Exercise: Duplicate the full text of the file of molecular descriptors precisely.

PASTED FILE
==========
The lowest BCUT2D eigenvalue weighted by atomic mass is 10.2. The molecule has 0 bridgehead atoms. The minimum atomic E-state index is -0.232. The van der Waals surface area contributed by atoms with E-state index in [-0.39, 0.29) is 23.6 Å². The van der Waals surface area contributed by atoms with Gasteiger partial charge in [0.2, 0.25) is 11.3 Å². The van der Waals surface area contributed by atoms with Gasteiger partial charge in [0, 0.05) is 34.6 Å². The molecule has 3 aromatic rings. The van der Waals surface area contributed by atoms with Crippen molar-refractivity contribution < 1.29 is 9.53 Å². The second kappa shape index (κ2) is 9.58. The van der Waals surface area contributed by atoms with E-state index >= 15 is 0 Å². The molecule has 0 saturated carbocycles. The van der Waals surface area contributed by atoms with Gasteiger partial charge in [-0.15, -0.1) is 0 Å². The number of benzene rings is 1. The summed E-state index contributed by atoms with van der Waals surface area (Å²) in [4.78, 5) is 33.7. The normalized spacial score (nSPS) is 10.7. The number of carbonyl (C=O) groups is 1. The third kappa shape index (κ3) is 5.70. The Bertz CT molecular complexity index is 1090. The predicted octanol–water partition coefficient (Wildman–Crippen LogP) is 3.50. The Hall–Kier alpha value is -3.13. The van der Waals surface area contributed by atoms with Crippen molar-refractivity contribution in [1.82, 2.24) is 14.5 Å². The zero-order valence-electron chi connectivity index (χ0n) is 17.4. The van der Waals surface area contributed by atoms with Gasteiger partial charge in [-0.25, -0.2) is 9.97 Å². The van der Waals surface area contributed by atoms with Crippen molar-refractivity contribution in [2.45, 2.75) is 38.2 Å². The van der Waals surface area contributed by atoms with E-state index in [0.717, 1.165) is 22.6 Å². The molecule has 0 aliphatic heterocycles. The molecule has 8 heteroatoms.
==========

The lowest BCUT2D eigenvalue weighted by atomic mass is 10.2. The molecule has 0 bridgehead atoms. The minimum atomic E-state index is -0.232. The van der Waals surface area contributed by atoms with E-state index in [-0.39, 0.29) is 23.6 Å². The van der Waals surface area contributed by atoms with Gasteiger partial charge in [0.2, 0.25) is 11.3 Å². The van der Waals surface area contributed by atoms with Gasteiger partial charge in [0, 0.05) is 34.6 Å². The molecule has 3 aromatic rings. The van der Waals surface area contributed by atoms with Crippen molar-refractivity contribution < 1.29 is 9.53 Å². The second kappa shape index (κ2) is 9.58. The van der Waals surface area contributed by atoms with E-state index >= 15 is 0 Å². The molecule has 0 saturated carbocycles. The van der Waals surface area contributed by atoms with Gasteiger partial charge in [-0.15, -0.1) is 0 Å². The number of benzene rings is 1. The summed E-state index contributed by atoms with van der Waals surface area (Å²) in [4.78, 5) is 33.7. The normalized spacial score (nSPS) is 10.7. The number of carbonyl (C=O) groups is 1. The third kappa shape index (κ3) is 5.70. The Bertz CT molecular complexity index is 1090. The predicted octanol–water partition coefficient (Wildman–Crippen LogP) is 3.50. The Hall–Kier alpha value is -3.13. The van der Waals surface area contributed by atoms with Crippen molar-refractivity contribution in [1.82, 2.24) is 14.5 Å². The zero-order valence-electron chi connectivity index (χ0n) is 17.4. The van der Waals surface area contributed by atoms with Gasteiger partial charge in [-0.25, -0.2) is 9.97 Å². The van der Waals surface area contributed by atoms with Crippen molar-refractivity contribution in [2.45, 2.75) is 38.2 Å². The van der Waals surface area contributed by atoms with E-state index in [0.717, 1.165) is 22.6 Å². The molecule has 0 aliphatic heterocycles. The molecule has 8 heteroatoms.